Tech defeats birth control pill politics

Supporters of employer-paid birth control rally in front of the Supreme Court before the decision in Burwell v. Hobby Lobby Stores was announced June 30, 2014 in Washington, DC.
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Supporters of employer-paid birth control rally in front of the Supreme Court before the decision in Burwell v. Hobby Lobby Stores was announced June 30, 2014 in Washington, DC.

What looks like the most significant advance in women's reproductive rights in years is unfolding right now in America, but I bet you haven't heard a word about it from your supposedly pro-feminist politicians or your friendly neighborhood women's advocacy organization. That's because this advance isn't coming from the politicians or the activists; it's coming from the only group you can count on to meet a real need: entrepreneurs.

The advance is a new 3-month-old startup app called Nurx, which allows women to get birth control pills simply by filling out an online questionnaire. A doctor partnered with the app then issues a prescription and the pills get sent to your address by Nurx. The whole transaction is charged to your insurance. In short, this is a disruptor app some are calling the "Uber of birth control" that is showing the way around the unique U.S. rules that don't allow the pill and many other effective birth control methods to be sold over the counter. Almost every other industrialized nation has allowed over the counter sales of birth control pills for decades with no major incidents or problems, putting Nurx in a pretty good place when it comes to medical liability. Using Nurx is only legal in California now, but it will soon be allowed in New York and a few other states. It will likely be available nationwide within 2-3 years.

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This is such an important story because it's instructive for all the people who actually care about making progress in women's health, education, or anti-poverty efforts. The instructive lesson is that the private sector will almost always do a better job of making that progress in these areas. And the reason is very simple: the profit motive is a much better and purer catalyst for progress than regulatory moves or non-profit activism. And yet we all-too-often denigrate people who do things for profit as if they are somehow less worthy than those who promise to do good for political or "charitable" reasons. We even seem to distrust business people more even when those who say they're not out to make a profit often clearly don't have the financial necessities to keep even a small charity going. Nobel winning economist Milton Friedman devoted his career to clarifying this by explaining that so-called "selfish interests" are responsible for just about every human achievement and societal improvement in world history. And it's no coincidence that the people who usually attack profit motives and capitalism the most are politicians and the leaders of advocacy groups. Businessmen and women are their main competition, and they know it.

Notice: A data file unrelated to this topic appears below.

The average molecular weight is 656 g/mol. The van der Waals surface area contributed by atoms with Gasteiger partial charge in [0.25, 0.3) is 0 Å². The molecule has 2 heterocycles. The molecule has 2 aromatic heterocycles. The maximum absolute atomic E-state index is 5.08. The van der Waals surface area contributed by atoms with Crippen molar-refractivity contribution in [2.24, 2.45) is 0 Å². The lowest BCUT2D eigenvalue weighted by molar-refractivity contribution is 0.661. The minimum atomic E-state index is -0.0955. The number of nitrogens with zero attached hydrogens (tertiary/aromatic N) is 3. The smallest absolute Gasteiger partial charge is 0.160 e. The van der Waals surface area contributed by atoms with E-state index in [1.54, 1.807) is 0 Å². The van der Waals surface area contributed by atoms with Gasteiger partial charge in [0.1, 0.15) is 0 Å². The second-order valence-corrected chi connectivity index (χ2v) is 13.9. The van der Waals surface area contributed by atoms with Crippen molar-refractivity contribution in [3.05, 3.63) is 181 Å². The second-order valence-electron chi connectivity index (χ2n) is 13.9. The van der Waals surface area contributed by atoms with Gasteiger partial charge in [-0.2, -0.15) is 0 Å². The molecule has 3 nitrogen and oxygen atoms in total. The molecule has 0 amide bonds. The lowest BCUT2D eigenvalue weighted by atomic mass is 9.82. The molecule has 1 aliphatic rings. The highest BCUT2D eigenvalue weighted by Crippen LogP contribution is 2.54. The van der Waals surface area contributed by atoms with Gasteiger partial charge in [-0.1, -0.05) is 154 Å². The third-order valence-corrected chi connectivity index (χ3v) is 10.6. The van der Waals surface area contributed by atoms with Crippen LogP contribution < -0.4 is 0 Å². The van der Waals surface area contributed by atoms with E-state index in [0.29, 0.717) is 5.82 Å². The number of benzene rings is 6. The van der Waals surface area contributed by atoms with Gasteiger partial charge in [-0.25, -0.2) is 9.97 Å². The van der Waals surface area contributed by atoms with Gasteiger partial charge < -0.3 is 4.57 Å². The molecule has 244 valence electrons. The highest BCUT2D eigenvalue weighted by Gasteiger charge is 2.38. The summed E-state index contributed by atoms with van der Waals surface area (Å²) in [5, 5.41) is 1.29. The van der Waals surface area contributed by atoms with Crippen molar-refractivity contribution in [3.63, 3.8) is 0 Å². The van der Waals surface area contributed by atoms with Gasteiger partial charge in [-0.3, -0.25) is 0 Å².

The reasons for that are many. But the uppermost explanation is businesses need to show results in order to thrive and survive. Politicians and advocacy groups don't. Politicians can often stay in office and activist group leaders can often raise enough money to thrive despite their lack of results if they successfully spin their failures as being the result of some other politicians' or group's "obstructionism." And remember that the politicians and the leaders of any given advocacy group like NOW, NARAL, or even the NRA may have a very different definition of what "success" means compared to the people they purport to represent. Politicians consider themselves successful if they get re-elected. Most advocacy group executives feel the same way as long as they boost or maintain membership and donations. Results oriented? Not so much. That's why you haven't heard any of the major politicians or activists saying anything much about Nurx or even declaring victory by association. For them, victory can be dangerous. It might lead people to believe they don't need them, or worse, they might think they never needed them in the first place.

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For profit businesses, especially smaller businesses, don't have that problem. They can't survive by playing political games or massaging earnings reports. They have to supply a good or service the customers want, period. If they fail to do that within a relatively short time, they will die and no media spin doctor or pollster will throw them any lifelines.

Is Nurx going to be a big financial success? That's not clear because there are still a lot of reasons why it may fail despite the real need for its service. But if we're all lucky the free market, and the free market alone, will decide its fate. And if we're even luckier, Nurx will teach an entirely new generation of Americans why entrepreneurs have the answers to our problems a heck of a lot more often than anyone else.

Commentary by Jake Novak, supervising producer of "Power Lunch." Follow him on Twitter @jakejakeny.